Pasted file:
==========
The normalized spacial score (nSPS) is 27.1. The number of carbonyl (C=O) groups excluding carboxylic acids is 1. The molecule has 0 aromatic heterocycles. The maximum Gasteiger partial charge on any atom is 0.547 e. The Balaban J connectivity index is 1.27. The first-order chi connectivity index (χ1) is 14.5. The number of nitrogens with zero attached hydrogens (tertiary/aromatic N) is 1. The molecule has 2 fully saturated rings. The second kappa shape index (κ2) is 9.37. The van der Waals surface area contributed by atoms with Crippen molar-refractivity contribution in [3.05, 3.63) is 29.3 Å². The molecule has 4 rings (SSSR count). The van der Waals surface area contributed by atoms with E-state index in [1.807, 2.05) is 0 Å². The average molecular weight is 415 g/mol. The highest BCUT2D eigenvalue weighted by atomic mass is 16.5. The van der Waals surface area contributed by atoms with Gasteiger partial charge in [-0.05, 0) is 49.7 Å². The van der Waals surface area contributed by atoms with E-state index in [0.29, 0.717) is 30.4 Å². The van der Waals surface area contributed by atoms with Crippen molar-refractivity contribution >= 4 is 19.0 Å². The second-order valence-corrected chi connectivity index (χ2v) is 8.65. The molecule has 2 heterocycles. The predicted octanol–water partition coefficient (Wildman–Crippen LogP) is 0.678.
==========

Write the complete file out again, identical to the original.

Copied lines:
The normalized spacial score (nSPS) is 27.1. The number of carbonyl (C=O) groups excluding carboxylic acids is 1. The molecule has 0 aromatic heterocycles. The maximum Gasteiger partial charge on any atom is 0.547 e. The Balaban J connectivity index is 1.27. The first-order chi connectivity index (χ1) is 14.5. The number of nitrogens with zero attached hydrogens (tertiary/aromatic N) is 1. The molecule has 2 fully saturated rings. The second kappa shape index (κ2) is 9.37. The van der Waals surface area contributed by atoms with Crippen molar-refractivity contribution in [3.05, 3.63) is 29.3 Å². The molecule has 4 rings (SSSR count). The van der Waals surface area contributed by atoms with E-state index in [1.807, 2.05) is 0 Å². The average molecular weight is 415 g/mol. The highest BCUT2D eigenvalue weighted by atomic mass is 16.5. The van der Waals surface area contributed by atoms with Gasteiger partial charge in [-0.05, 0) is 49.7 Å². The van der Waals surface area contributed by atoms with E-state index in [0.29, 0.717) is 30.4 Å². The van der Waals surface area contributed by atoms with Crippen molar-refractivity contribution >= 4 is 19.0 Å². The second-order valence-corrected chi connectivity index (χ2v) is 8.65. The molecule has 2 heterocycles. The predicted octanol–water partition coefficient (Wildman–Crippen LogP) is 0.678.